- Intellectual disability: This classifies athletes who have either lower functioning mental abilities or who suffer from a specific limiting disability. The intellectual function of the athlete is assessed through the determination of a number of factors considered as a whole, including self-care, community use, home living, level of social skills, and leisure and work pursuits. The intellectually disabled athlete must have been so disabled prior to age 18.
- Others: This classifies athletes whose disability limits their ability to move but does not fit into one of the first five headings. Dwarfism, the genetic disease whereby growth is severely stunted, is an example.
The wheelchair is a common denominator to many of the athletes in the six general classifications. As a general rule, an athlete must have at least 10% loss of function in their lower legs to be permitted into the wide range of wheelchair-based events. The modern wheelchair is a sophisticated piece of athletic equipment, with each type of machine designed for a specific application. The wheelchair basketball athletes, whose sport involves significant contact between the competitors while on their machines, are significantly different than the ultra-light, very sleek racing versions used both on the track and on the roads for distance racing. The progression in the development of racing wheelchairs mirrored the technological advances in the design of racing bicycles, as each relies on light metals such as titanium and carbon fiber composites in construction.
Within this framework, each of the Paralympic sports develops its own event specific classifications. As an example, Paralympic alpine skiing has three visually impaired classes (to differentiate between varying levels of sight), seven amputee classes (to encompass the ranges of amputee and prosthetic usage), and three seated ski divisions, for different types of quadriplegia. Athletes compete only against competitors who fall within their designated range of disability.
Athletics, or track and field, provides the opportunity for the greatest range of competitions at the Summer Paralympic Games. When possible, given the purpose of the Paralympics, the rules of the International Amateur Athletics Federation (IAAF) are employed in competition. Various athletics events, such as wheelchair racing, are the subject of significant competition at annual international events as well as venues such as the Boston Marathon and other international races. The IPC maintains an active world record databank in all of the disciplines.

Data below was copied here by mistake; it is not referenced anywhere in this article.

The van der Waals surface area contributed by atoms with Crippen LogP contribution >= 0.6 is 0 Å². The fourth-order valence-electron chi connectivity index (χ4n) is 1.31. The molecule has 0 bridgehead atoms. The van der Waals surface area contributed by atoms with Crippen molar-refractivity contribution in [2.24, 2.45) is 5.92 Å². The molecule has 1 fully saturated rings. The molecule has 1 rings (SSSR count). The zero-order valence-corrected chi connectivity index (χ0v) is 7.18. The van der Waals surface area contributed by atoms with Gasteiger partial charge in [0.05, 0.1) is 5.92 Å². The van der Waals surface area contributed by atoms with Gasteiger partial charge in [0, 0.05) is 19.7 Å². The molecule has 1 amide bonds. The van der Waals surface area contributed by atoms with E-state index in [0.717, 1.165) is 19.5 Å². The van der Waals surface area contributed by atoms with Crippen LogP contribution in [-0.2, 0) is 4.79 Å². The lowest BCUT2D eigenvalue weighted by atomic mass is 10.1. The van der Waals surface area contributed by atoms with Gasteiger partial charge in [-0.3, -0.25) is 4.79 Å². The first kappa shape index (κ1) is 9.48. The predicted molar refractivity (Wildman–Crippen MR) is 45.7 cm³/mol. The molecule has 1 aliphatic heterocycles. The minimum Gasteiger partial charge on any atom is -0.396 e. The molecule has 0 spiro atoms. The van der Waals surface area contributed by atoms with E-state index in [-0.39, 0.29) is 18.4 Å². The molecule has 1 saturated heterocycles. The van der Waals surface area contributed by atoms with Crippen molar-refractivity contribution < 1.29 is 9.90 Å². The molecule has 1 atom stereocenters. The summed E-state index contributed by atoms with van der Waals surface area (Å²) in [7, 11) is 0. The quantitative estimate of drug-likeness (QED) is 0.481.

The particular interest of both the Paralympic movement and its member athletes is the continued research and development of more effective sports science applications to assist the disabled. Known as the VISTA conferences, the IPC convenes a biennial event to further the science of disabled sport. One focus of the VISTA conferences has been the enhancement of physiological testing methods to further refine the classification of disabled athletes.
The IPC became a signatory to the WADA Code with an appreciation that doping could be as serious a matter in Paralympic competition as in any able-bodied one. In 2004, the IPC instituted, with WADA, an out-of-competition testing program, providing for both random drug tests and those conducted with a measure of advance notice to the athletes. In further recognition of its athletic constituency, the IPC maintains a Therapeutic Use Exemption list, where athletes may apply to the IPC to use an otherwise banned substance for treatment purposes. A common example of such a medication is any member of the corticosteroid class of anti-inflammatory.
Most Paralympic athletes have trained and competed in obscurity throughout the history of disabled athletic competition. The Olympics are the most publicized sports event in the world; the Paralympics, which follow every Olympic festival, garner a very small fraction of the media attention. The world at large may respect and admired these Paralympic athletes for their efforts in their achievements in overcoming disability, but it is a respect that is muted, especially in the global sport media. The perception of the Paralympic athlete as one performing in the shadows of the able-bodied was altered to a considerable degree in Canada in 2004 by Chantal Petitclaire, winner of five gold medals in various wheelchair events at the 2004 Athens Paralympics, the greatest ever Paralympic performance. Petitclaire spoke out publicly about her concerns of being cast as an athletic second-class citizen, not capable of having the magnitude of her accomplishments measured on an equal footing against those of able-bodied athletes in the voting for Canada's female athlete of the year. Petitclaire asserted that any other consideration of her achievements in the Paralympics denigrated the efforts of all disabled athletes. Petitclaire's crusade was endorsed by the Canadian sports media, and she was ultimately the recipient of the national female athlete of the year for 2004. Petitclaire was the first such disabled athlete to be recognized for a mainstream athletic award in North America.